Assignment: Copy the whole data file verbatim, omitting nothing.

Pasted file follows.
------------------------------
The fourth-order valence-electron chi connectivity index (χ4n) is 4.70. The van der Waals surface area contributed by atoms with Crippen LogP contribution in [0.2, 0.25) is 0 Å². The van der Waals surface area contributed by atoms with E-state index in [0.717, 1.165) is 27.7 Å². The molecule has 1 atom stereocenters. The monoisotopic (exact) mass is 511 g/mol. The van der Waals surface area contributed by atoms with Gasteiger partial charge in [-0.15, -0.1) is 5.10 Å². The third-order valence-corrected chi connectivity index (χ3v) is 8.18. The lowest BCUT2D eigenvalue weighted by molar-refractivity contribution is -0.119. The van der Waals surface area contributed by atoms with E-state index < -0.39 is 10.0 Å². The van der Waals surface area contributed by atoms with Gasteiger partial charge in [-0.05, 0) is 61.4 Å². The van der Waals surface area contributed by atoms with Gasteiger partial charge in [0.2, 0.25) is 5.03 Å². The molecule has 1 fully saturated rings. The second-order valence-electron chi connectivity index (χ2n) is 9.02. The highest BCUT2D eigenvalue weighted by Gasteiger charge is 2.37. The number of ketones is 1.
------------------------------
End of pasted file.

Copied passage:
The fourth-order valence-electron chi connectivity index (χ4n) is 4.70. The van der Waals surface area contributed by atoms with Crippen LogP contribution in [0.2, 0.25) is 0 Å². The van der Waals surface area contributed by atoms with E-state index in [0.717, 1.165) is 27.7 Å². The molecule has 1 atom stereocenters. The monoisotopic (exact) mass is 511 g/mol. The van der Waals surface area contributed by atoms with Gasteiger partial charge in [-0.15, -0.1) is 5.10 Å². The third-order valence-corrected chi connectivity index (χ3v) is 8.18. The lowest BCUT2D eigenvalue weighted by molar-refractivity contribution is -0.119. The van der Waals surface area contributed by atoms with E-state index < -0.39 is 10.0 Å². The van der Waals surface area contributed by atoms with Gasteiger partial charge in [-0.05, 0) is 61.4 Å². The van der Waals surface area contributed by atoms with Gasteiger partial charge in [0.2, 0.25) is 5.03 Å². The molecule has 1 fully saturated rings. The second-order valence-electron chi connectivity index (χ2n) is 9.02. The highest BCUT2D eigenvalue weighted by Gasteiger charge is 2.37. The number of ketones is 1.